Sisse Graum Jørgensen, the Zentropa producer behind Thomas Vinterberg’s BAFTA-winning, Oscar-nominated “Another Round,” spoke to Variety about working with Vinterberg, making her TV debut, as well as opportunities and challenges ahead for independent producers.

Graum Jørgensen is primarily known for her long and successful partnerships with some of the most celebrated filmmakers in Denmark, including Vinterberg and Susanne Bier, whose film “In a Better World” won an Oscar in 2011, Anders Thomas Jensen (“Riders of Justice”), Kristian Levring (“The Salvation”), Tobias Lindholm (“A War”), and Kim Fupz Aakeson (“Perfect Sense”). Graum Jørgensen produced the top of highest-grossing Danish films during the pandemic: “Another Round” and Jensen’s “Riders of Justice,” two of which star Mads Mikkelsen. “Riders of Justice” was briefly released in Denmark in the fall before theaters shut down and will be brought back in local cinemas on time for their reopening on May 6.

You’re producing Thomas Vinterberg’s TV drama debut, “Families Like Ours” with Kasper Dissing at Zentropa with whom you teamed on “Another Round.” Can you tell us what this drama series will be about?

The TV series starts at the time where Denmark will be flooded due to climate change. So the whole Danish population will immigrate somewhere else; It will be a series exploring the things that you cannot control in life and it inspiring you to embrace these things as part of your journey. It is very early in the development phase.

Thomas had the idea for the series long before the pandemic but it turns out that it really connects with our times or where we are now in the world today. We are all so concerned about what will what is happening around us, what will happen next, when will this end and at the same time we just need to continue enjoying our lives.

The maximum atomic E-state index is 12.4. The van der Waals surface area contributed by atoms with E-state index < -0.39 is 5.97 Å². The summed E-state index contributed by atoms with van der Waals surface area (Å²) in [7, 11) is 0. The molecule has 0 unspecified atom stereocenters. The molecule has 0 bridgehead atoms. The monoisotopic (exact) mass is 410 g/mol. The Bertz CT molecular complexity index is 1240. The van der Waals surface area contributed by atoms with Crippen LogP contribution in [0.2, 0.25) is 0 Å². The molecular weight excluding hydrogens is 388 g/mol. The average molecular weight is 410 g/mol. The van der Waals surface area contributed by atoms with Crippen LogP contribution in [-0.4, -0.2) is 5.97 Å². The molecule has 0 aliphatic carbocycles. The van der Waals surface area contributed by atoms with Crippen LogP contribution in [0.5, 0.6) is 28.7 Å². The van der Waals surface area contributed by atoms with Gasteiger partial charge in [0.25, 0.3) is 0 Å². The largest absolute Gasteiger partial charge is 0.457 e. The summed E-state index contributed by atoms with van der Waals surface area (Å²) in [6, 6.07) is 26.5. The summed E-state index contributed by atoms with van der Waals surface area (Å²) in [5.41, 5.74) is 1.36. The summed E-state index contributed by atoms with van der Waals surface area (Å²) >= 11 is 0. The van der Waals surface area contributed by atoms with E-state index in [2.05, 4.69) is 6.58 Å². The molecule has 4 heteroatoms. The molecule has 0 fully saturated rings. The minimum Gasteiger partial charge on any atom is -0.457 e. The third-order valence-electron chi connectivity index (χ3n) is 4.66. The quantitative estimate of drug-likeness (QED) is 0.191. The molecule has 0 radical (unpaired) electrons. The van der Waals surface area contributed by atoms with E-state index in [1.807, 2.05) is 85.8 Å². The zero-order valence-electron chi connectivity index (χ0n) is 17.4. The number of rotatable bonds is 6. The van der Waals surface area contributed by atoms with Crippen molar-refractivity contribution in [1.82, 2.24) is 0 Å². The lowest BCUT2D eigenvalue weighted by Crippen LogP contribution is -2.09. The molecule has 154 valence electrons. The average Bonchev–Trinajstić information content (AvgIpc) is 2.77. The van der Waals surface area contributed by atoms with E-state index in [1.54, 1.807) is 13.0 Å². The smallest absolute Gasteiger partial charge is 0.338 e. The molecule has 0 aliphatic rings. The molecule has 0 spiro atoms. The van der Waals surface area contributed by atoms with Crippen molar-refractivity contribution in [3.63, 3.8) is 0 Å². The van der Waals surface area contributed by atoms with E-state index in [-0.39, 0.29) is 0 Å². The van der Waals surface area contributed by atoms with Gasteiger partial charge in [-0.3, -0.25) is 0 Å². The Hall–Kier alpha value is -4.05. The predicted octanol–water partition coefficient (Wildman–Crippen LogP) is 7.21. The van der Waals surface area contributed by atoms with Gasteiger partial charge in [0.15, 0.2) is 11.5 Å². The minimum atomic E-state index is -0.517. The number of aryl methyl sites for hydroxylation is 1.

Do you feel that’s also the message of “Another Round”?

Yes I think “Another Round” really struck a chord because it meant something special to the audience. It urges to not only exist, but live your life to the fullest, take the front seat. It’s a beautiful film which makes you feel so alive.

Why do you think a small country Denmark has been able to produce so many award-winning films from auteurs like Vinterberg, Susanne Bier and Tobias Lindholm? 

Denmark is only 5.56 million people, and no one understands anything in our language besides us. And we don’t have the same budgets so production-wise, we cannot even compete with (Hollywood or bigger territories).

But we have a special way of producing our films and we are subsidized by the government — producers obtain grants from the Ministry of Culture and that means directors have the final cut. It’s attractive for talent to make films in Denmark in which they can put their personal or original ideas, and where they have the creative power. I think you can do films here that I’m not sure you can do everywhere.

You’ve been able to produce auteur-driven movies like “Another Round” which have a crossover appeal and find an audience not just Denmark but everywhere.